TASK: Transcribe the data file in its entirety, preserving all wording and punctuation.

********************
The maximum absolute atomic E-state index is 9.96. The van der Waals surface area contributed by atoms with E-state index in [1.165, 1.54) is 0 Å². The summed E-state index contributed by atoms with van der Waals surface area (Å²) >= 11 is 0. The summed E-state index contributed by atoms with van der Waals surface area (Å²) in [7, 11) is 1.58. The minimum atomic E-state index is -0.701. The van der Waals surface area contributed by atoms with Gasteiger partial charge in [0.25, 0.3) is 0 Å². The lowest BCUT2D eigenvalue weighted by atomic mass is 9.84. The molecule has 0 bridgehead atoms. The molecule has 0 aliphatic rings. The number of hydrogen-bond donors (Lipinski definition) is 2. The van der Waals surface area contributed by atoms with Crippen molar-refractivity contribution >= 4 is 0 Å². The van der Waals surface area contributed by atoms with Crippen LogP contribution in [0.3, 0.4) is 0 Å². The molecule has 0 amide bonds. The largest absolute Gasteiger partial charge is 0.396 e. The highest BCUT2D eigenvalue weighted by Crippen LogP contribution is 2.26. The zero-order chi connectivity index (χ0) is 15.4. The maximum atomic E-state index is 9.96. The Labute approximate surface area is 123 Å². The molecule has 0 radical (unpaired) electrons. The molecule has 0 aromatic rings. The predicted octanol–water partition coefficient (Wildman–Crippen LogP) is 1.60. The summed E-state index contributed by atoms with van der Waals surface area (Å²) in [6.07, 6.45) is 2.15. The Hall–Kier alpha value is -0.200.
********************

The maximum absolute atomic E-state index is 9.96. The van der Waals surface area contributed by atoms with E-state index in [1.165, 1.54) is 0 Å². The summed E-state index contributed by atoms with van der Waals surface area (Å²) >= 11 is 0. The summed E-state index contributed by atoms with van der Waals surface area (Å²) in [7, 11) is 1.58. The minimum atomic E-state index is -0.701. The van der Waals surface area contributed by atoms with Gasteiger partial charge in [0.25, 0.3) is 0 Å². The lowest BCUT2D eigenvalue weighted by atomic mass is 9.84. The molecule has 0 bridgehead atoms. The molecule has 0 aliphatic rings. The number of hydrogen-bond donors (Lipinski definition) is 2. The van der Waals surface area contributed by atoms with Crippen molar-refractivity contribution >= 4 is 0 Å². The van der Waals surface area contributed by atoms with Crippen LogP contribution in [0.3, 0.4) is 0 Å². The molecule has 0 amide bonds. The largest absolute Gasteiger partial charge is 0.396 e. The highest BCUT2D eigenvalue weighted by Crippen LogP contribution is 2.26. The zero-order chi connectivity index (χ0) is 15.4. The maximum atomic E-state index is 9.96. The Labute approximate surface area is 123 Å². The molecule has 0 radical (unpaired) electrons. The molecule has 0 aromatic rings. The predicted octanol–water partition coefficient (Wildman–Crippen LogP) is 1.60. The summed E-state index contributed by atoms with van der Waals surface area (Å²) in [6.07, 6.45) is 2.15. The Hall–Kier alpha value is -0.200.